Part of learning to create things well is just practice—putting in your time, keeping at it, refusing to give up when you make mistakes, which you are going to do a lot. Nowadays, people are calling the willingness to persist like this: grit. And yet there is another aspect to this business of creating things—call it joy, or inspiration, or magic, or whatever. And this part has very little to do with stiffening your spine and pushing past difficulties. So, in Falcon, I tried to evoke that delicate balancing act of grit and magic. —Susan Fletcher
What a marvelous lesson Susan has framed for us, the balance between grit and magic. That balance is, I think, the most important factor in creating success with any kind of writing endeavor. It’s probably the key to success in most endeavors, but writing is what she and I know best.
Giving up so often presents itself as the next best option in the midst of writing just about anything. Especially anything long. (Though I’ve struggled through many a picture book text where throwing the whole thing out seemed, at some point, a credible option.) These are the moments when every word feels leaden, characters wooden, the whole ill conceived. Such moments come especially and most fiercely to writers who haven’t yet had the validation of publication, but they come to all of us, no matter how many times we have reached that goal. Every new project, after all, is a new chance to fail.
But how do you—how does anyone—come by grit? There are lots of practical answers, and I’m sure, if you are a writer, you’ve heard all of them many times. If you are a producing writer you haven’t just heard them, you’ve made use of them.
Set a schedule—a realistic one—and keep to it. Give yourself a daily goal, perhaps two hours or two pages, whichever comes first … and again, keep to it. Join a writers’ group so you’ll be embarrassed to show up with nothing to share. Or a class—or an MFA program—that gives assignments and expects results. Or find a critique partner to exchange manuscripts with. Or simply BIC … butt in chair. Day after day after day.
Remember, though, as Susan says so eloquently, being a successful writer isn’t all “stiffening the spine and pushing past difficulties.” Grit helps. It’s essential, in fact. Without it, giving up is too easy. But if the only reason you’re writing is because you are good at forcing yourself to write, well … I have one simple question. Why?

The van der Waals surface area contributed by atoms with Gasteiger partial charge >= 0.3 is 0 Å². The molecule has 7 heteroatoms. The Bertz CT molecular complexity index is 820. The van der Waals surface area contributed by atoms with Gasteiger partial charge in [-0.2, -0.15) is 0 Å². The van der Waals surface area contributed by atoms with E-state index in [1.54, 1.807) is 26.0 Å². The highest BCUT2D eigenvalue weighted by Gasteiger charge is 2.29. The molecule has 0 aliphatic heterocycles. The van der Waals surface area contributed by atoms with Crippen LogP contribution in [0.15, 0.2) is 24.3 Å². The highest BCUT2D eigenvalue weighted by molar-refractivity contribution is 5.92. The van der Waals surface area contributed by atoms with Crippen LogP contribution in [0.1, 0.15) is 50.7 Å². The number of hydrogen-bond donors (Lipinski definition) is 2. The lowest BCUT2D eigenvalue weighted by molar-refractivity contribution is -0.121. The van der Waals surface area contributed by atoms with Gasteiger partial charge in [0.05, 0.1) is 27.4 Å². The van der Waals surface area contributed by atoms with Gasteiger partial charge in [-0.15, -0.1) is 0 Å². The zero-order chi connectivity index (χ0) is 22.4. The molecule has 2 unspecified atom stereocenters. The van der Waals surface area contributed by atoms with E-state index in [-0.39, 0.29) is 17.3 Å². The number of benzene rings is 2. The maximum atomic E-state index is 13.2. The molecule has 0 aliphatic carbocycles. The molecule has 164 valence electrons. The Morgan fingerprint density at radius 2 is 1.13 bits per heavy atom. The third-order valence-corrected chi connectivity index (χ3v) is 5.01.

I’ve said it here before … I’ve always been annoyed by the Hemingwayesque remarks about “sitting down at a typewriter and opening a vein.” They smack of self importance, not to mention self pity. And if that is what writing is like for you, then what must it be like for the rest of us to read words written out of such agony?
If writing doesn’t come out of joy, out of inspiration, out of magic, then what’s the point? Surely there are better ways to spend a life.
I don’t mean that I stop writing when it begins to feel like work. Of course, it’s a lot more fun some days than others. What I do mean, though, is that the mere process of stringing words together, one after another after another, of creating a character in my mind and following her into her life, of watching a feeling moment unfurl itself on the page brings me alive as few other activities in my life can. It fills me with joy …and the deepest gratitude.
How many people are there who trudge, day after day, to work that is merely necessity? And perhaps that kind of trudge occupies your days, too, so that you can turn to writing only when the other is done. But whatever we must do to make it happen, when we combine the joy of creating—the magic of seeing words come to life—with enough grit to keep producing … well, that’s what I call a privileged life.